Epidemiology of Helicobacter pylori infection among 4742 randomly selected subjects from Northern Ireland

LJ Murray, EE McCrum, AE Evans, KB Bamford

    Research output: Contribution to journalArticlepeer-review

    145 Citations (Scopus)


    Background. Despite the widespread prevalence and serious clinical sequelae of infection with Helicobacter pylori, there have been few large population-based studies, using randomly selected subjects, examining the epidemiology of this infection. Aim. To examine the distribution and determinants of H. pylon infection in a developed country. Subjects and Setting. Overall 4742 subjects, aged 12-64, from Northern ireland were randomly selected. Methods. Helicobacter pylori specific IgG antibodies were measured by enzyme linked immunosorbent assay, using an acid-glycine extract antigen, in stored serum from subjects who had participated in three linked population-based surveys of cardiovascular risk factors performed in 1986 and 1987. Results. The overall prevalence of H. pylori infection was 50.5%. Prevalence increased with age from 23.4% in 12-14 year olds to 72.7% in 60-64 year olds: chi(2) for trend 518, P < 10(-4). In subjects aged greater than or equal to 25, infection was more common in males (60.9%) than females (55.2%):;chi(2) = 9.53, P < 0.01. This relation remained significant after adjusting for age, and measures of socioeconomic class: odds ratio (OR) for infection, male versus female was 1.19 (95% confidence interval [CI] : 1.02-1.40). infection was associated with social class: the adjusted OR of infection in subjects from manual social classes relative to those from non-manual classes was 1.7 (95% Ci : 1.47-1.98). Infection was significantly more common in current smokers and ex-smokers than in subjects who had never smoked: adjusted OR for infection, ex-smokers versus never smoked was 1.22 (95% CI : 1.01-1.49); for smokers of greater than or equal to 20/day versus never smoked OR = 1.33 (95% CI:1.05-1.67). Infection was not associated with height in adult males but mean height in infected women was lower than in uninfected women after adjusting for age and socioeconomic status: difference in mean height (SE), -0.85 cm (0.32), P < 0.01. There was no demonstrable relationship between H. pylori infection and current alcohol intake. Conclusions. This study demonstrated a high prevalence of infection in a population from a developed country. Previously reported associations between H. pylori infection, age, sex, social class, and reduced height in females were confirmed and smoking was identified asa possible risk factor for H. pylori infection.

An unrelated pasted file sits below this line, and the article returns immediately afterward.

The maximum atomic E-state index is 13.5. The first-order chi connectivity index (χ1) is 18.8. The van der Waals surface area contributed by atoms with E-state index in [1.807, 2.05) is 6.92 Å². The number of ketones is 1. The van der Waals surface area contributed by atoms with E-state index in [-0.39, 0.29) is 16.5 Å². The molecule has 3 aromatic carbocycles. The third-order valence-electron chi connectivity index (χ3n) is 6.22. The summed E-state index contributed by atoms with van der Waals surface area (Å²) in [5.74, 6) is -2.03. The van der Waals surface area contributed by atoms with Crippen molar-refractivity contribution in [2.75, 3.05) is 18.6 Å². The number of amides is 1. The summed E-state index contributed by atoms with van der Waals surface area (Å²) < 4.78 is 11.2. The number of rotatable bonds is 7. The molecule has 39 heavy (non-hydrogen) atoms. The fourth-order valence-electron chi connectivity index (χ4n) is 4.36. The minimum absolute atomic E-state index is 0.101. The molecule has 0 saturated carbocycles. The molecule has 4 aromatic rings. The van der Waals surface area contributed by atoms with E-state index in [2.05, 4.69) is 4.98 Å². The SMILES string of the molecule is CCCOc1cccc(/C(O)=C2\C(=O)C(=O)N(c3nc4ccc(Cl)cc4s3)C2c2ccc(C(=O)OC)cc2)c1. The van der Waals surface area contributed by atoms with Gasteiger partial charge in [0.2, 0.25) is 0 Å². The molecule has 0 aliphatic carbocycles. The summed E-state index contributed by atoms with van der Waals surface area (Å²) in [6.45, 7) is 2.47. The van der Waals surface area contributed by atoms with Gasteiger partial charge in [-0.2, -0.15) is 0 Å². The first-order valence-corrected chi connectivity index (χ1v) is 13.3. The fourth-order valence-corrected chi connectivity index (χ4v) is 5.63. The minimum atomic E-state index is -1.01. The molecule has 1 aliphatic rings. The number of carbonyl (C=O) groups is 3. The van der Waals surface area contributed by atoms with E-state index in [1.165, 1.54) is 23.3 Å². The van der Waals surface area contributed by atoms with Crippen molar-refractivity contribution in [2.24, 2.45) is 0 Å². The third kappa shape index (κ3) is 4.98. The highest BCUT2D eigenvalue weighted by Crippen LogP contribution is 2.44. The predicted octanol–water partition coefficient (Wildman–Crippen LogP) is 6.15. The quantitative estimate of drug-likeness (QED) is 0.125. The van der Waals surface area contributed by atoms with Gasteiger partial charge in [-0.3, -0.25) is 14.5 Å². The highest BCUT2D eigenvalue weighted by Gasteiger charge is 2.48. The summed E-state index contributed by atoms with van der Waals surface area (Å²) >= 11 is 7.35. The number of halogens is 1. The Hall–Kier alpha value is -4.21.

Original languageEnglish
    Pages (from-to)880-887
    JournalInternational Journal of Epidemiology
    Issue number4
    Publication statusPublished (in print/issue) - Aug 1997


    Dive into the research topics of 'Epidemiology of Helicobacter pylori infection among 4742 randomly selected subjects from Northern Ireland'. Together they form a unique fingerprint.

    Cite this